The Colusa County Board of Supervisors last week declared July 2 an additional paid holiday to give county employees a four-day weekend to celebrate Independence Day.
County officials said the extra day off would be a reward for working during the COVID-19 pandemic, although it would mean shutting down county offices that provide services to the public on Friday, July 2 and Monday, July 5, as the national holiday falls on Sunday this year.
Colusa County Administrative Officer Wendy Tyler said the Board of Supervisors have the authority to declare additional holidays provided they can make a finding that the paid time off serves a public purpose.
According to Tyler, the public benefit is that giving county employees that “worked diligently” during COVID-19 the additional time off would rejuvenate them and encourage future productivity.
“It will also show them a small bit of appreciation for the work they have done over the past 14 months to keep our county organization running and keeping our citizens served and safe,” Tyler said.
County officials, including department heads, said their employees provided the same or enhanced levels of service to county residents during COVID-19, whether they worked from home or at their designated offices. During the past 14 months, most county employees reported to their normal duty location, keeping the county largely open for business. Tyler said employees also conducted business that made citizens “feel” safe and performed new tasks to keep public buildings sanitary.
Additionally, Colusa County employees remained mostly on the job when government agencies in neighboring jurisdictions sent employees home on paid leave during the early days of the pandemic as they worked to develop and implement a response, officials said.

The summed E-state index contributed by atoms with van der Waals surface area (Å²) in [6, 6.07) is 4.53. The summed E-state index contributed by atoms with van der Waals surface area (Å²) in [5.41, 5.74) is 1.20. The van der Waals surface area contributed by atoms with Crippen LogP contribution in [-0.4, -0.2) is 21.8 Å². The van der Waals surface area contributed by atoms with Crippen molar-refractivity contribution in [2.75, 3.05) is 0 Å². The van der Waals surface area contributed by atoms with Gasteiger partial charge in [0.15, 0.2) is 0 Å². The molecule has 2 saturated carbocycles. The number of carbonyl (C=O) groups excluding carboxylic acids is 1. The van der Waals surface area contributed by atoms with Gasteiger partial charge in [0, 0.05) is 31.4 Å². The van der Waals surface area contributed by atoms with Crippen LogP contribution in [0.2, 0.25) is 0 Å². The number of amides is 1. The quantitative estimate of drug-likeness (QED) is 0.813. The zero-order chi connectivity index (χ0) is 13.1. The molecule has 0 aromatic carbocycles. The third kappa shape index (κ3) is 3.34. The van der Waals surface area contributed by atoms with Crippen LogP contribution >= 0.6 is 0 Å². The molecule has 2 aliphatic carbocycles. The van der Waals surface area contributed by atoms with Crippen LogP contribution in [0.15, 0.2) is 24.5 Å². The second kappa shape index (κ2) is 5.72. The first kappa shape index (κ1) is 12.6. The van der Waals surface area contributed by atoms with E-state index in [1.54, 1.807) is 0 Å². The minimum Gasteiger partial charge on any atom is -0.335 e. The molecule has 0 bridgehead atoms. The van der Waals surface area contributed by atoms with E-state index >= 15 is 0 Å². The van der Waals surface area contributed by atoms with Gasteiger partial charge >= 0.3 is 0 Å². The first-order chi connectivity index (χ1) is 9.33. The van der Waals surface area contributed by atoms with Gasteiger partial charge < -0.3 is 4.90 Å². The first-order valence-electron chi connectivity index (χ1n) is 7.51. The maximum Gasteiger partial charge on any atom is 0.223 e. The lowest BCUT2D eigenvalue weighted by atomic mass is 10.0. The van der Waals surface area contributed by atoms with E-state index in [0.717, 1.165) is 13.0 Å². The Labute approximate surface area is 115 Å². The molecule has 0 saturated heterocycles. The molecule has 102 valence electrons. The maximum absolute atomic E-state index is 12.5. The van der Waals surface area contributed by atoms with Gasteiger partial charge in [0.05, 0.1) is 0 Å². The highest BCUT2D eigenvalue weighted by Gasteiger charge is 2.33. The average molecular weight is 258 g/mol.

While Colusa County Supervisors Daurice Smith, Kent Boes, Denise Carter, and Gary Evans approved the additional holiday at a cost to taxpayers in the amount of $125,000, Supervisor Merced Corona voted against it.
“I look at it as a gift of public funds,” Corona said.
While county employees were declared “essential” workers during the pandemic, so was about 90 percent of taxpayers in the private sector in Colusa County, including agriculture workers. The remaining 10 percent closed their businesses or lost their jobs due to the government-ordered shutdown of restaurants, bars, gyms, some retail, and personal care salons.
Additionally, Colusa County public employees received 80 hours of supplemental paid time off during the COVID-19 pandemic, above their normal paid sick leave, and took 15 paid holidays in 2020, more than double the paid holiday time off for most essential workers in the private sector, according to U.S. Labor Statistics.
Colusa County’s public employees also make “individually” more, double, or triple the local median “household” income of $59,401 per year, according to Transparent California.
As of March 31, Colusa County’s unemployment rate was 15.40 percent, down from 25.70 percent on April 30, 2020, at the height of the pandemic.
While Colusa County Denise Carter said the four-day weekend was a way the Board of Supervisors could show their appreciation to county employees for working during the pandemic, none on the board offered to cover the cost themselves.
County employees working in essential services, such as the jail, will not get a four-day weekend but would be credited the additional time pursuant to the terms of their current contracts, officials said. §